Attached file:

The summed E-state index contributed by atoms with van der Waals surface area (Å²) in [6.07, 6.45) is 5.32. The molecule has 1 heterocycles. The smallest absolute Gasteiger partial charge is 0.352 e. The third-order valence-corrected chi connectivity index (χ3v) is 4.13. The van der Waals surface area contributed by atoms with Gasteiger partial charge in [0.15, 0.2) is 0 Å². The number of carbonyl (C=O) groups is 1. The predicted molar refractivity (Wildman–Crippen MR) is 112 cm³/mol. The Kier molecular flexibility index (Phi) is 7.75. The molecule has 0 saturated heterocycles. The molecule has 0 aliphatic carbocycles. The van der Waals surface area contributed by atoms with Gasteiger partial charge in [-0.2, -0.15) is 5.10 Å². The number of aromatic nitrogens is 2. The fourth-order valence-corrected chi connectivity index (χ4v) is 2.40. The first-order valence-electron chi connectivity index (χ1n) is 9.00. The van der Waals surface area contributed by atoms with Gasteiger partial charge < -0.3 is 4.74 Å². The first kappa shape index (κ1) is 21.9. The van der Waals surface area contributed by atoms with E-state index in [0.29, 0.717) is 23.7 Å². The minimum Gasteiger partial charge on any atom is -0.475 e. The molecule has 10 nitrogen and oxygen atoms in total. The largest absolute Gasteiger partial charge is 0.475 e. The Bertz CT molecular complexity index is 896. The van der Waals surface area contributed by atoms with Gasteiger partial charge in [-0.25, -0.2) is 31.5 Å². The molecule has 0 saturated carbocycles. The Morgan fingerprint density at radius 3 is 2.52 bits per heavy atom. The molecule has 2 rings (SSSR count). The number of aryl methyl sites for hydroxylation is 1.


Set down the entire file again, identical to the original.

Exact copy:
The summed E-state index contributed by atoms with van der Waals surface area (Å²) in [6.07, 6.45) is 5.32. The molecule has 1 heterocycles. The smallest absolute Gasteiger partial charge is 0.352 e. The third-order valence-corrected chi connectivity index (χ3v) is 4.13. The van der Waals surface area contributed by atoms with Gasteiger partial charge in [0.15, 0.2) is 0 Å². The number of carbonyl (C=O) groups is 1. The predicted molar refractivity (Wildman–Crippen MR) is 112 cm³/mol. The Kier molecular flexibility index (Phi) is 7.75. The molecule has 0 saturated heterocycles. The molecule has 0 aliphatic carbocycles. The van der Waals surface area contributed by atoms with Gasteiger partial charge in [-0.2, -0.15) is 5.10 Å². The number of aromatic nitrogens is 2. The fourth-order valence-corrected chi connectivity index (χ4v) is 2.40. The first-order valence-electron chi connectivity index (χ1n) is 9.00. The van der Waals surface area contributed by atoms with Gasteiger partial charge < -0.3 is 4.74 Å². The first kappa shape index (κ1) is 21.9. The van der Waals surface area contributed by atoms with E-state index in [0.29, 0.717) is 23.7 Å². The minimum Gasteiger partial charge on any atom is -0.475 e. The molecule has 10 nitrogen and oxygen atoms in total. The largest absolute Gasteiger partial charge is 0.475 e. The Bertz CT molecular complexity index is 896. The van der Waals surface area contributed by atoms with Gasteiger partial charge in [-0.25, -0.2) is 31.5 Å². The molecule has 0 saturated carbocycles. The Morgan fingerprint density at radius 3 is 2.52 bits per heavy atom. The molecule has 2 rings (SSSR count). The number of aryl methyl sites for hydroxylation is 1.